Kidney cancer is a disease which begins in the kidneys where healthy cells in one or both the kidneys grow and form a lump called a tumour. Renal cell carcinoma is the most common type of kidney cancer that is discovered in adults. Renal cell carcinoma normally begins on the lining of tiny tubes in the kidney, called the renal tubes.
Renal cancer is normally situated in the kidney, but it may spread to other parts of the body such as the bones, lungs or the brain.
What symptoms can be expected with kidney cancer?
In the early stages of kidney cancer, there are rarely signs or symptoms, and there are no routine tests performed to screen for kidney cancer when there are no symptoms. When the cancer is in its later stages, kidney cancer signs and symptoms include blood in the urine whilst urinating, pain in your back or side that just doesn't go away, loss of appetite, unexplained weight loss, fatigue and fever which normally comes and goes.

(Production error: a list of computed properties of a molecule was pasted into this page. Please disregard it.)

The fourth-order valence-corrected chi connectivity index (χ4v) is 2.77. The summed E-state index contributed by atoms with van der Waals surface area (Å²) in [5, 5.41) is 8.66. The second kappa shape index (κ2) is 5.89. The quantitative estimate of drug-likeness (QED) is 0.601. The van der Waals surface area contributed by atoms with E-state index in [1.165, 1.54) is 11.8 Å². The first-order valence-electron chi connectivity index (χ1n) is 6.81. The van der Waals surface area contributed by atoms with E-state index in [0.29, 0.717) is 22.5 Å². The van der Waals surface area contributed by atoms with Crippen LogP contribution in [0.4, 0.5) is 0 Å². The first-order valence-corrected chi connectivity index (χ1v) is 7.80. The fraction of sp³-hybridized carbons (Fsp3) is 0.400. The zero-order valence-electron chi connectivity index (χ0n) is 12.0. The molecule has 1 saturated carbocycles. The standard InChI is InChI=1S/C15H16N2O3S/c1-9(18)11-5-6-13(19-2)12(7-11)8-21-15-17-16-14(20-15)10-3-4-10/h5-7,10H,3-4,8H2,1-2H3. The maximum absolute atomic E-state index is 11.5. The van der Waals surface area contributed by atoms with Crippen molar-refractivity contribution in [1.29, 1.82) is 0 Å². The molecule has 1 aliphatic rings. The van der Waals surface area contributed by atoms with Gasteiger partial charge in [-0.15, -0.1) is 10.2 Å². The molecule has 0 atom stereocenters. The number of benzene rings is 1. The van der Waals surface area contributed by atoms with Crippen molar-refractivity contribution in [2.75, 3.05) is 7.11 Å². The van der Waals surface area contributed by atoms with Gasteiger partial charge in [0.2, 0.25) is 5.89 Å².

How is kidney cancer treated?
When or after you have been diagnosed and the stage of the kidney cancer has been determined, Dr Mashava may be able to plan treatment.
The best treatment plan will depend on your general health, the kind of kidney cancer you are diagnosed with, whether cancer has spread and your preferences for treatment. Treatment may include the following surgeries:
- Radical nephrectomy is a surgery where the entire kidney is removed. When the entire kidney is being removed, it will be removed alongside borders healthy tissues and sometimes with nearby tissue such as the lymph nodes, adrenal gland or structures.
- Partial nephrectomy which is also called kidney-sparing or nephron-sparing surgery is a surgery where Dr Mashava will remove the tumour and a small portion of the healthy tissues that are surrounding the kidney, rather than removing the entire kidney.
Both surgeries can be done through open nephrectomy where Dr Mashava will make one big incision in the abdomen and done laparoscopically where small incisions are made in the abdomen.